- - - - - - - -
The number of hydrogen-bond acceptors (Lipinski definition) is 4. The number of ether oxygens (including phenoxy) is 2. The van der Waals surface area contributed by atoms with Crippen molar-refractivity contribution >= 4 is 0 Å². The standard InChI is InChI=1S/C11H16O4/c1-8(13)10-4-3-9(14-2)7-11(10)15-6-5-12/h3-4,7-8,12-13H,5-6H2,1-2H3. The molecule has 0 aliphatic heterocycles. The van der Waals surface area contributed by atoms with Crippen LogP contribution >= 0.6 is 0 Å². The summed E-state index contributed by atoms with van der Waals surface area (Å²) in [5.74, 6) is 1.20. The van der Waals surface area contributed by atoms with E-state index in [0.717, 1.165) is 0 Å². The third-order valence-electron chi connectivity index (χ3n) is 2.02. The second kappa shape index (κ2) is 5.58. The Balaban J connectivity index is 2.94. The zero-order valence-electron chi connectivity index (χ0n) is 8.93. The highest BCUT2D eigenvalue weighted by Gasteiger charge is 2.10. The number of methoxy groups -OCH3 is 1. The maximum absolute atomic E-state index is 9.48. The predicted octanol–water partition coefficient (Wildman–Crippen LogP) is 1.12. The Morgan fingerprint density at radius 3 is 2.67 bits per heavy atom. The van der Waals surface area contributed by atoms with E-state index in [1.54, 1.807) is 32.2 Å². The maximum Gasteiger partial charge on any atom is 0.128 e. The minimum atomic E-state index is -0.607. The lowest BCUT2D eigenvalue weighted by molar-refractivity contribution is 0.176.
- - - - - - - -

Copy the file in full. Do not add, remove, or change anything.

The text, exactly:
The number of hydrogen-bond acceptors (Lipinski definition) is 4. The number of ether oxygens (including phenoxy) is 2. The van der Waals surface area contributed by atoms with Crippen molar-refractivity contribution >= 4 is 0 Å². The standard InChI is InChI=1S/C11H16O4/c1-8(13)10-4-3-9(14-2)7-11(10)15-6-5-12/h3-4,7-8,12-13H,5-6H2,1-2H3. The molecule has 0 aliphatic heterocycles. The van der Waals surface area contributed by atoms with Crippen LogP contribution >= 0.6 is 0 Å². The summed E-state index contributed by atoms with van der Waals surface area (Å²) in [5.74, 6) is 1.20. The van der Waals surface area contributed by atoms with E-state index in [0.717, 1.165) is 0 Å². The third-order valence-electron chi connectivity index (χ3n) is 2.02. The second kappa shape index (κ2) is 5.58. The Balaban J connectivity index is 2.94. The zero-order valence-electron chi connectivity index (χ0n) is 8.93. The highest BCUT2D eigenvalue weighted by Gasteiger charge is 2.10. The number of methoxy groups -OCH3 is 1. The maximum absolute atomic E-state index is 9.48. The predicted octanol–water partition coefficient (Wildman–Crippen LogP) is 1.12. The Morgan fingerprint density at radius 3 is 2.67 bits per heavy atom. The van der Waals surface area contributed by atoms with E-state index in [1.54, 1.807) is 32.2 Å². The maximum Gasteiger partial charge on any atom is 0.128 e. The minimum atomic E-state index is -0.607. The lowest BCUT2D eigenvalue weighted by molar-refractivity contribution is 0.176.